Cazenovia Village Hall is located at 90 Albany Street, Cazenovia NY 13035; phone: 315-655-3041.
Beginnings [1, 2]
Cazenovia is located in the central part of New York state along Route 20, a major highway running east-west. The village is situated above the fall line of the Niagara escarpment and surrounded by steep upland grades. Cazenovia Lake forms the northwestern boundary while Chittenango Creek curls around the southern and eastern edges of the village.
Situated south of the Erie Canal, Cazenovia never became a large commercial or industrial center, as did neighboring cities of Utica and Syracuse; instead it remained relatively small and isolated. The population now numbers about 3,000 people, bolstered annually by students of Cazenovia College and summer residents. A serenity and timelessness pervades the village, reflected in its quiet tree-lined streets, carefully maintained nineteenth-century residences, and homogenous Victorian period commercial blocks, largely undisturbed by modern improvements.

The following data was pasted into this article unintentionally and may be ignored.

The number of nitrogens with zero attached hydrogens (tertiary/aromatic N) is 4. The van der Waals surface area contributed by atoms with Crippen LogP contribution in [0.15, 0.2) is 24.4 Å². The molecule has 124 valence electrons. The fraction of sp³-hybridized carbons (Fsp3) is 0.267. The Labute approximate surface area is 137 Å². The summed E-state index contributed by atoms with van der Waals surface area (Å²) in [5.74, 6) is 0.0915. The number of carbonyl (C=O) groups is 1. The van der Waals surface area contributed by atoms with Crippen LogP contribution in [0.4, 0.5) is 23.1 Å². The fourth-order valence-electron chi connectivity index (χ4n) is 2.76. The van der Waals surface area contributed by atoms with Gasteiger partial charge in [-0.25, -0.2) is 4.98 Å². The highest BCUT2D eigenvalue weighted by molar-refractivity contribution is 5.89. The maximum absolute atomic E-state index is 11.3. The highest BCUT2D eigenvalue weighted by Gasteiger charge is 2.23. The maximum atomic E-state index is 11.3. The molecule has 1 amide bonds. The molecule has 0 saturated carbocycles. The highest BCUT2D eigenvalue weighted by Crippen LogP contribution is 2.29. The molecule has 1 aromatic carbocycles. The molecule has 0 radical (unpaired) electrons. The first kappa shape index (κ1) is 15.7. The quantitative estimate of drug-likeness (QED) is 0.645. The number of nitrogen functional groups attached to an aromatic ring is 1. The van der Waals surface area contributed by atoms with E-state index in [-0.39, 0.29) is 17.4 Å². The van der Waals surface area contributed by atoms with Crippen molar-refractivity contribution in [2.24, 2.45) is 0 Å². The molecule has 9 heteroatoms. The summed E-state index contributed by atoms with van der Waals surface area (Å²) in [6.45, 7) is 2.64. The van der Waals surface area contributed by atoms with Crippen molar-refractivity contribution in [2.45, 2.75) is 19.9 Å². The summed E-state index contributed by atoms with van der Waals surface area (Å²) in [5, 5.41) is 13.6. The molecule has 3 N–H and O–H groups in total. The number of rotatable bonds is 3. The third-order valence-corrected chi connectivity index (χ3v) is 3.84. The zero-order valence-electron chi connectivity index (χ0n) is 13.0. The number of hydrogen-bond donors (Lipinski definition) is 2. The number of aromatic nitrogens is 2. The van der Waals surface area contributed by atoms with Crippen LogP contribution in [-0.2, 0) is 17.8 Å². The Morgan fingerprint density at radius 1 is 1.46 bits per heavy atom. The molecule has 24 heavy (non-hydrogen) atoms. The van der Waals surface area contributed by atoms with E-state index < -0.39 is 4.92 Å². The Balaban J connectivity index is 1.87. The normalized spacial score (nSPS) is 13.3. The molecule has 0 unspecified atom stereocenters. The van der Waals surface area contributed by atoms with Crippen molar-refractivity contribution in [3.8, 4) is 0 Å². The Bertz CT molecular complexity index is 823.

The Village was founded in 1793 as a Holland Land Company venture by John Lincklaen. The original street layout of the Village, its relation to the lake, and the location of early houses, Village parks, hotels, and churches are all essentially intact and reflect the earliest decisions of its founders. Historically, Cazenovia has evolved from its initial industry of mills and manufacturing companies along its waterways and as a farming community that utilized the rich agricultural soils throughout the Town. In the mid-1800s Cazenovia "settled into the mold of an established country town, prosperous, but not flamboyant." The presence of "its cool summers, pleasant scenery, and sparkling lake waters offered an ideal attraction for sweltering residents of Syracuse and the large eastern cities seeking a vacation spot." (Village of Cazenovia Comprehensive Plan, 1991) Wealthier families purchased lakeshore land and built "summer cottages". On its western edge were the larger holdings of founders and community leaders while mills and other industries developed on its eastern boundary, taking advantage of the waterpower potential of Chittenango Creek.